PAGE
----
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On January 14, Robin Roberts (host of Good Morning America) made a scheduled announcement about her health status. She's been away on medical leave since August 2012 because of a rare bone marrow disease. With all the brouhaha on January 13 to entice viewers to tune in and learn what the news would be, in addition to the smiles on every face that pronounced the upcoming announcement, it was a foregone conclusion that it involved something with regard to imminent return to work. And it was.

While the news about her return to work was celebratory for all, Robin talked about some of the expected and probably didn't realize she also disclosed unexpected information. Most people diagnosed with and treated for a major illness are put on some degree of disability and remain in that status for the rest of their lives. They become part of the 47% that Romney and Ryan spoke during the 2012 campaign who subsist on entitlements and expect a handout in order to survive in an economy with increasing inflation and little real money. There are few exceptions where there is a discussion about return to work; there are fewer about accommodations in order to make that a possibility.

Robin talked about the partnership of her doctors and care providers had with regard to formulating a plan for how she will transition from being ill to gradually working her way back to the studio and full time work. She outlined [continue reading]

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Reading these observations and having just learned the Pentagon has just lifted its ban on women in combat jobs, I'm forced to think back on the history of the passed century.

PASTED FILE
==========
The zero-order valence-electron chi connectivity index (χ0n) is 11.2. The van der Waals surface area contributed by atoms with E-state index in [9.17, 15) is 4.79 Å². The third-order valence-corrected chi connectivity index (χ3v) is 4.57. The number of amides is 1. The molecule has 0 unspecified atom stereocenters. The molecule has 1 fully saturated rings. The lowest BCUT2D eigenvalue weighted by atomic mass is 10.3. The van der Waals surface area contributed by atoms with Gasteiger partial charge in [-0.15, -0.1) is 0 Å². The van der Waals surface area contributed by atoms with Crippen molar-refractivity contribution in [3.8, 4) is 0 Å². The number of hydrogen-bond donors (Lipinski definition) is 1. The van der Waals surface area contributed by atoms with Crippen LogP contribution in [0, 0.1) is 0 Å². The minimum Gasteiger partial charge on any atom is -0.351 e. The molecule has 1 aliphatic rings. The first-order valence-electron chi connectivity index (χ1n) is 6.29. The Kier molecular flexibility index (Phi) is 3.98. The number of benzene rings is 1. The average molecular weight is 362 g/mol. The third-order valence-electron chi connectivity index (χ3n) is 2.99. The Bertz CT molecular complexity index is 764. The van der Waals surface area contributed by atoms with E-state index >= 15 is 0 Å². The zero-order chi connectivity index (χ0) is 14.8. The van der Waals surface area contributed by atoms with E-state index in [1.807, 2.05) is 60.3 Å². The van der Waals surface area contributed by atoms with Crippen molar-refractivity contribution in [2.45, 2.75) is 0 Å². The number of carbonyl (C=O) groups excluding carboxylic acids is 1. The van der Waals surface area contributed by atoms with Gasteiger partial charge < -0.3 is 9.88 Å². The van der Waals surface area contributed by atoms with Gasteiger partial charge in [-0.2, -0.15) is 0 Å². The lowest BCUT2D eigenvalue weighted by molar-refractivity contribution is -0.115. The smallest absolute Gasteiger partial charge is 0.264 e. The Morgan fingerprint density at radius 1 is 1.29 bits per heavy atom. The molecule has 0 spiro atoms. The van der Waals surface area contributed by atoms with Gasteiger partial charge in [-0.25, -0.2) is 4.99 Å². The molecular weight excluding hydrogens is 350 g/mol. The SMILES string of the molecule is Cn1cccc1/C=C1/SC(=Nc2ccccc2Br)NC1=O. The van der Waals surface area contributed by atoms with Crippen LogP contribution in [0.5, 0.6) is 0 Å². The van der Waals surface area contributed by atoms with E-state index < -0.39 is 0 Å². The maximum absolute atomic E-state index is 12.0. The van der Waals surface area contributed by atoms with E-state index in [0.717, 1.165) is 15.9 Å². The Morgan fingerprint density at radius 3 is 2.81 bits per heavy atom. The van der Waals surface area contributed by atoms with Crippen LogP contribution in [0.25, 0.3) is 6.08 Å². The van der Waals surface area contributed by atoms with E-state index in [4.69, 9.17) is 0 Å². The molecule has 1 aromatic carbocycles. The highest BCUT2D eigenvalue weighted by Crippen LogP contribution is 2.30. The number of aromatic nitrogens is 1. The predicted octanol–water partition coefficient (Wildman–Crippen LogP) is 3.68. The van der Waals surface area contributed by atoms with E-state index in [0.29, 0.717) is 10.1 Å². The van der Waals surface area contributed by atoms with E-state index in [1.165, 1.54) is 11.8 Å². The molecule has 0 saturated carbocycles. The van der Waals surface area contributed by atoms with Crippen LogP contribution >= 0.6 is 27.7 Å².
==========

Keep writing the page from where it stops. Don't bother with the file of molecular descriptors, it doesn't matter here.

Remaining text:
In the Second World War, soldiers suffering from PTSD were called cowards. It took three more wars and nearly fifty years, but PTSD is (at least within the medical mainstream) seen as a very real disorder that has nothing to do with bravery or cowardice.

People can change. New paradigms can be created and old paradigms can fall to the wayside. However, even if old dogs can be taught new tricks, it takes time and a great deal of effort.

Paradigms have a tendency to blind people to the things they have never experienced. Paradigms have a tendency to force people down a narrow path of the familiar and comfortable. Those who are not blind will never truly understand blindness. Those who are not deaf, likewise, will never truly understand deafness. And those who have never suffered non-visible diseases tend to have, at best, a limited understanding of them.

I think it's time for healthcare professionals to step outside the paradigms in which they've lived and begin seeing, understanding, and acknowledging the needs of the people they serve rather than simply following the outlines they memorized during their initial educational processes.

There needs to be a lot more conversation about non-visible impairments. Some are reckless and wild. They believe they can stomp through Life doing whatever they please, and with impunity, harming many who cross their path. Their cavalier attitudes doesn't take heed of the fact that they at some point in time must atone for the wrongs that they committed.

My hope and desire is that more will become aware of the fact that non-visible disabilities really do exist and they need to be mindful of how they conduct the business of the day. Just as with an amputee or a soldier suffering from PTSD, we owe our fellow human the duty of reasonable care. In order to have a fully employed society, we need to discuss return to work, accommodations to do so, or changes in strategy so that people don't fall into that trap door of government subsidies.

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